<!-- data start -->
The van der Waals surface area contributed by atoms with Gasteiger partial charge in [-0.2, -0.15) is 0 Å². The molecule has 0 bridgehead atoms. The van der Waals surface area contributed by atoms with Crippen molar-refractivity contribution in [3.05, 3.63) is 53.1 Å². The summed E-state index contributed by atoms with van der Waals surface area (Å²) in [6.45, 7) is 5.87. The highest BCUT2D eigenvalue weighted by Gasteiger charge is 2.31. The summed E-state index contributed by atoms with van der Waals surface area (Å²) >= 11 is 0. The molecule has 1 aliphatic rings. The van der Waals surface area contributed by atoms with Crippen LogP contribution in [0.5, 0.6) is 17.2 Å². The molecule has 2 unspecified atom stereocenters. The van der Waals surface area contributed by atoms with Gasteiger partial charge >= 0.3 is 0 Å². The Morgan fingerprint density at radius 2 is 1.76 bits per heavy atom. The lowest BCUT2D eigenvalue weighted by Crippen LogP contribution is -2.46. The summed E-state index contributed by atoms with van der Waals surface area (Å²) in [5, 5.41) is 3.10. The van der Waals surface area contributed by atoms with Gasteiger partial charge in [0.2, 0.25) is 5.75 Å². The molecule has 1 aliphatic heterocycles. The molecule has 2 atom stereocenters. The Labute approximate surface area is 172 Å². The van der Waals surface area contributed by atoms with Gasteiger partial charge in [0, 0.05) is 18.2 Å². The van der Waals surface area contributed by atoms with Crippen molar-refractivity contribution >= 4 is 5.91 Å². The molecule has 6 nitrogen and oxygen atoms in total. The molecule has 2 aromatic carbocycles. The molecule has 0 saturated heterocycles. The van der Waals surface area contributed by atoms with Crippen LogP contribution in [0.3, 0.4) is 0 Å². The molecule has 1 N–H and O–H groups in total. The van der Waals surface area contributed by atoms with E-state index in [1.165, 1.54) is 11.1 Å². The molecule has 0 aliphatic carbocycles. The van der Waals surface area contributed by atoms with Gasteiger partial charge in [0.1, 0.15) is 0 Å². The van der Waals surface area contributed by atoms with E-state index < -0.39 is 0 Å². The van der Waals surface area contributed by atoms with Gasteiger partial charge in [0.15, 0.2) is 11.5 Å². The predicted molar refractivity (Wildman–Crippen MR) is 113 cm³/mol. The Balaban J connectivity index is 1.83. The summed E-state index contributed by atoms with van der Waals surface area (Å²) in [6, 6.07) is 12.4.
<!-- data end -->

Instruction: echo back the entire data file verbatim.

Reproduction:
The van der Waals surface area contributed by atoms with Gasteiger partial charge in [-0.2, -0.15) is 0 Å². The molecule has 0 bridgehead atoms. The van der Waals surface area contributed by atoms with Crippen molar-refractivity contribution in [3.05, 3.63) is 53.1 Å². The summed E-state index contributed by atoms with van der Waals surface area (Å²) in [6.45, 7) is 5.87. The highest BCUT2D eigenvalue weighted by Gasteiger charge is 2.31. The summed E-state index contributed by atoms with van der Waals surface area (Å²) >= 11 is 0. The molecule has 1 aliphatic rings. The van der Waals surface area contributed by atoms with Crippen LogP contribution in [0.5, 0.6) is 17.2 Å². The molecule has 2 unspecified atom stereocenters. The van der Waals surface area contributed by atoms with Gasteiger partial charge >= 0.3 is 0 Å². The Morgan fingerprint density at radius 2 is 1.76 bits per heavy atom. The lowest BCUT2D eigenvalue weighted by Crippen LogP contribution is -2.46. The summed E-state index contributed by atoms with van der Waals surface area (Å²) in [5, 5.41) is 3.10. The van der Waals surface area contributed by atoms with Gasteiger partial charge in [0.2, 0.25) is 5.75 Å². The molecule has 1 aliphatic heterocycles. The molecule has 2 atom stereocenters. The Labute approximate surface area is 172 Å². The van der Waals surface area contributed by atoms with Gasteiger partial charge in [0, 0.05) is 18.2 Å². The van der Waals surface area contributed by atoms with Crippen molar-refractivity contribution >= 4 is 5.91 Å². The molecule has 6 nitrogen and oxygen atoms in total. The molecule has 2 aromatic carbocycles. The molecule has 0 saturated heterocycles. The van der Waals surface area contributed by atoms with Crippen LogP contribution in [0.3, 0.4) is 0 Å². The molecule has 1 N–H and O–H groups in total. The van der Waals surface area contributed by atoms with E-state index in [1.165, 1.54) is 11.1 Å². The molecule has 0 aliphatic carbocycles. The van der Waals surface area contributed by atoms with Gasteiger partial charge in [0.1, 0.15) is 0 Å². The van der Waals surface area contributed by atoms with E-state index < -0.39 is 0 Å². The van der Waals surface area contributed by atoms with Gasteiger partial charge in [0.15, 0.2) is 11.5 Å². The predicted molar refractivity (Wildman–Crippen MR) is 113 cm³/mol. The Balaban J connectivity index is 1.83. The summed E-state index contributed by atoms with van der Waals surface area (Å²) in [6, 6.07) is 12.4.